Archivist & What Is An Archivist?

That really depends on the Archivist you speak to! I suspect my job as Alan Ayckbourn's Archivist is quite unlike most other Archivists - even those who work within the theatre community.
The foundations for my job are two-fold, maintaining the Ayckbourn Archive and running Alan Ayckbourn's Official Website - these are the constants.
The Ayckbourn Archive consists of a physical Archive - the majority of which is held in the Borthwick Institute for Archives at York - and a digital archive. The physical archive consists of press cuttings, manuscripts, notes by the playwright, programmes, books and other ephemera collated since 1959.
During 2011, the Ayckbourn Archive was acquired for the nation by the Borthwick Institute for Archives which took receipt of all materials pertaining to the years 1959 to 2006; more than a tonne in weight of written material was placed in Archive (more details can be found here). I maintain the Archive for all material post-2006, which is held by the playwright himself. Eventually, the entirety of the Archive will be translated to the Borthwick Institute.
The digital archive is based in Scarborough and covers the entirety of Alan Ayckbourn's theatrical career and includes more than 75,000 items related to Alan Ayckbourn.

A Resource For Research

One of the joys of being an Archivist is constant contact with people interested in learning more about Alan Ayckbourn - from students to researchers, journalists to fans. As Alan's Archivist, I'm the primary contact to answer questions about Alan and his plays.
This is one of the most important aspects of my role as Archivist: making it as easy as possible for people to learn more about Alan Ayckbourn and his work. I do this in person, through email and through the official website.
Over the years, this role has brought me into contact with people and organisations across the world and I've had the privilege of working closely with Alan Ayckbourn's home theatre, the Stephen Joseph Theatre, and have also worked with the BBC, the National Theatre and the Old Vic amongst others.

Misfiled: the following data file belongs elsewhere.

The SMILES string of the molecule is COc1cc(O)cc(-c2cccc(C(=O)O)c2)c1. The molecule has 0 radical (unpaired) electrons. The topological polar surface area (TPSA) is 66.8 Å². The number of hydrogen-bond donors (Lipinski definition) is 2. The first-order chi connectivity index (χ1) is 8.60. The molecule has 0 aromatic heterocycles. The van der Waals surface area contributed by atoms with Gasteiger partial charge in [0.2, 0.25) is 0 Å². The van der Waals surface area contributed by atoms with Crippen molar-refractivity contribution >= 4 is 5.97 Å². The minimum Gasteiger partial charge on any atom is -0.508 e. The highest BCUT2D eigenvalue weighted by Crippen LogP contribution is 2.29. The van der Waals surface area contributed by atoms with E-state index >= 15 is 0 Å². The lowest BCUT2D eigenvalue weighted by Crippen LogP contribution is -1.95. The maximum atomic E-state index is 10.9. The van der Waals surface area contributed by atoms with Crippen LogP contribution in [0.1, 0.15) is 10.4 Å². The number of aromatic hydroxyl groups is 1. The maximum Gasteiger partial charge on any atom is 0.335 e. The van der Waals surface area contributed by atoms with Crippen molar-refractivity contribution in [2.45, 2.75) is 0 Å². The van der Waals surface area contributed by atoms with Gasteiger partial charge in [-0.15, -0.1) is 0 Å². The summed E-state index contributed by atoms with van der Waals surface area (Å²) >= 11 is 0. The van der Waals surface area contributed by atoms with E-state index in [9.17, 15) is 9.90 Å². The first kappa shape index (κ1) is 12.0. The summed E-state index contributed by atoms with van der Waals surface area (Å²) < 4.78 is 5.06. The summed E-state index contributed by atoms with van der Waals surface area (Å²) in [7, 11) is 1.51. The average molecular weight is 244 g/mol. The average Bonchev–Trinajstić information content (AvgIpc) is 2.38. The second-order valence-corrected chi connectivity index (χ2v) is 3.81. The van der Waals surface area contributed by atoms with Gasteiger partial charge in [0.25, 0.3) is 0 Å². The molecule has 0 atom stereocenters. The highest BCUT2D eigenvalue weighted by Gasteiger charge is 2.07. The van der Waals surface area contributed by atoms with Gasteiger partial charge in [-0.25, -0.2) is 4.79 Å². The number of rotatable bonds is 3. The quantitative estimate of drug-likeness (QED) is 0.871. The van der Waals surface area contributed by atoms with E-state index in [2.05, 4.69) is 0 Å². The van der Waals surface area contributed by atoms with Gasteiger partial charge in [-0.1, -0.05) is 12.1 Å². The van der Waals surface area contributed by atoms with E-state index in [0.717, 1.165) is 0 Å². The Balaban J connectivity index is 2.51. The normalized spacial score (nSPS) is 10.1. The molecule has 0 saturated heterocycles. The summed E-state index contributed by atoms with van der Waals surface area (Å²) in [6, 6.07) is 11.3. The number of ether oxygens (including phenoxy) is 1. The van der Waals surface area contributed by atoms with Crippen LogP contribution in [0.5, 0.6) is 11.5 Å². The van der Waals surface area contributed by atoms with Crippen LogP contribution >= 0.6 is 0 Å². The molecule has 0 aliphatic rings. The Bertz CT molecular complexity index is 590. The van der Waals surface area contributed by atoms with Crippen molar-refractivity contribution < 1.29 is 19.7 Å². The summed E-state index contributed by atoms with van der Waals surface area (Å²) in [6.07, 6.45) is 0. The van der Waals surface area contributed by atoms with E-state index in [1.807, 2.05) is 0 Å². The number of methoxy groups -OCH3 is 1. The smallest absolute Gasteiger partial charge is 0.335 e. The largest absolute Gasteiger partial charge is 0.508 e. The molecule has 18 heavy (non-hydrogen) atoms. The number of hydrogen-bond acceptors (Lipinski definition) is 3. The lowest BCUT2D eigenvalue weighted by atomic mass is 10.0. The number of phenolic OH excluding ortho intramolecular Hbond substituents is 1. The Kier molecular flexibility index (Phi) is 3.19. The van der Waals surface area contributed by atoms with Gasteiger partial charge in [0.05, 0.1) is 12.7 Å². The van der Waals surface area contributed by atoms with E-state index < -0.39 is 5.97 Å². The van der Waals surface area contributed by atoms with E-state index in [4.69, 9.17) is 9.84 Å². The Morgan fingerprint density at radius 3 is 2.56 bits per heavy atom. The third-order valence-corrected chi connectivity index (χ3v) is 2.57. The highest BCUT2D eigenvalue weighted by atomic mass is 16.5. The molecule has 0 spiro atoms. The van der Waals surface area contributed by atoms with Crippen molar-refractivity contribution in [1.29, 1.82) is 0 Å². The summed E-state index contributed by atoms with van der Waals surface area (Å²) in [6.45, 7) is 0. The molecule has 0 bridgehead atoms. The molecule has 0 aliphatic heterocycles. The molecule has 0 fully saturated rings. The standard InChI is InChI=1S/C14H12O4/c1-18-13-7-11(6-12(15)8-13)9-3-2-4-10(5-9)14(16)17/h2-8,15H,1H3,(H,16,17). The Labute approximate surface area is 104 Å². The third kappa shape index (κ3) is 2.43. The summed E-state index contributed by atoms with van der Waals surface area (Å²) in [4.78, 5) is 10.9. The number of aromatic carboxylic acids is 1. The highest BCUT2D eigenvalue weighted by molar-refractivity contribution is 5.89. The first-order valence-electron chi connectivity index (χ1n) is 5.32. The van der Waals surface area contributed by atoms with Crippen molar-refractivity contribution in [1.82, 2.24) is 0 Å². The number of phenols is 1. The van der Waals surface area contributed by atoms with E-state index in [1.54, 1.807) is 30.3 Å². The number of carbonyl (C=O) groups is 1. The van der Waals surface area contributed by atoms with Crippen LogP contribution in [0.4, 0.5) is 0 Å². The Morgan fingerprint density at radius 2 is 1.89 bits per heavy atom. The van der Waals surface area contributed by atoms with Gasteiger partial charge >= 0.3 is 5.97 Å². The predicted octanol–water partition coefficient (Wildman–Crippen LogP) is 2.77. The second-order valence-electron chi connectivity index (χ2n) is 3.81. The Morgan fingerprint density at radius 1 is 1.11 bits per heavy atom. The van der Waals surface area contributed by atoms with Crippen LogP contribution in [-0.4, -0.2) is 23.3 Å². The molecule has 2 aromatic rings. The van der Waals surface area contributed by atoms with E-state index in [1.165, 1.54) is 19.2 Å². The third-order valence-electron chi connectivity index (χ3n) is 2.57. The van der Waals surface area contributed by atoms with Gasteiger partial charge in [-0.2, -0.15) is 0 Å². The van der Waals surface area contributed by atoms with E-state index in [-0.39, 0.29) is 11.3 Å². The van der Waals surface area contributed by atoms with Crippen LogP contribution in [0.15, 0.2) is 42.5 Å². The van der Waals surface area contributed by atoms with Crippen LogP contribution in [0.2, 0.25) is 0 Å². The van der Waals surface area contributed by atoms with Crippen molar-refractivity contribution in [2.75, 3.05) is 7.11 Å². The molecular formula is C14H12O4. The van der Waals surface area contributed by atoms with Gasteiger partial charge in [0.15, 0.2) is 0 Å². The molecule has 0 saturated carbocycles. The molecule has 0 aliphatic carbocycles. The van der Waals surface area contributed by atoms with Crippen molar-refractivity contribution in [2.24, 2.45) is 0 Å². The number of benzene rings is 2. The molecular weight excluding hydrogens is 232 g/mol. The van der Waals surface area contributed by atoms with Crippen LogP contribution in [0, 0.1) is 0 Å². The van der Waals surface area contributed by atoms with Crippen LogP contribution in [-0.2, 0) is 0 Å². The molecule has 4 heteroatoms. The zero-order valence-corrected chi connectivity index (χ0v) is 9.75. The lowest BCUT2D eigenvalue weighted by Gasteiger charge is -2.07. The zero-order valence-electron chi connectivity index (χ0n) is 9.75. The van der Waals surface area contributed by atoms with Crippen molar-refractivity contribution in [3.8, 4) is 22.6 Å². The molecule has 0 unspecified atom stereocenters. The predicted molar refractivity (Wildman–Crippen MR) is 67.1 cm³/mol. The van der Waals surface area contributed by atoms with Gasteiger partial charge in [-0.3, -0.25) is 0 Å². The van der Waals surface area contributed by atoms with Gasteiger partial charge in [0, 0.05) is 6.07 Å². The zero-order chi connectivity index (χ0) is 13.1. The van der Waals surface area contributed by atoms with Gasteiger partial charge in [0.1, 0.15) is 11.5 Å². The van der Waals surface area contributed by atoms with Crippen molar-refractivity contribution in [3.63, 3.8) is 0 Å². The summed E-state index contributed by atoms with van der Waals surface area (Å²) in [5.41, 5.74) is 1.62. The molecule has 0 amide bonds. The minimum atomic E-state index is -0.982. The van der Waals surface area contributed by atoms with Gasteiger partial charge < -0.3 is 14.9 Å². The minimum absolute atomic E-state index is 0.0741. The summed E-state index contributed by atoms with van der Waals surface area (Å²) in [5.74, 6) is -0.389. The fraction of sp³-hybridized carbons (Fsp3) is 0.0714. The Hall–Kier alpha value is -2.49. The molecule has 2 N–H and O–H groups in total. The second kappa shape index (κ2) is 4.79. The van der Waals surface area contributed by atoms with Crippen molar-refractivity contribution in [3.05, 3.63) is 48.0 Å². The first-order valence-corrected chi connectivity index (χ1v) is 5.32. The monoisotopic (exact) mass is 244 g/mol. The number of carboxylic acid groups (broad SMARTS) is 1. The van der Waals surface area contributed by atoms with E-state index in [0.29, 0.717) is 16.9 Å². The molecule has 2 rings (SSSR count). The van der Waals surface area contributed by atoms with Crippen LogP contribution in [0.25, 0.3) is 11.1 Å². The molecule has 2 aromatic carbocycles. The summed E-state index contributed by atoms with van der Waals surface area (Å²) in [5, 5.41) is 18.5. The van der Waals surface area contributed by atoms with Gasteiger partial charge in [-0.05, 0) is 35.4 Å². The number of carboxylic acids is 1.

And all the rest!

On top of this, my job as Archivist constantly throws up new challenges and experiences. I give talks and lectures and have curated related exhibitions.
I've been responsible both for organising and administering major events relating to Alan Ayckbourn as well as acting as a consultant on events and exhibitions.
I'm also Alan Ayckbourn's Media and Social Media Administrator and responsible for handling press and media enquiries regarding Alan Ayckbourn as well as the official Ayckbourn social media accounts on Twitter, YouTube, Apple Podcasts and Wordpress.

Archivist for the Stephen Joseph Theatre

I have been the Archivist for the Stephen Joseph Theatre since 2004 with the role subsidised by Alan Ayckbourn.
This is a more traditional Archival role in which material relating to the SJT - Alan Ayckbourn's home theatre and the UK's first professional theatre-in-the-round company theatre - is stored and cared for.
The Bob Watson Archive - named for its first Archivist - is a small yet important space which holds material relating to the history of the SJT and its productions.
The role also involves advisory work relating to enquiries regarding the theatre, Stephen Joseph and - of course - Alan Ayckbourn.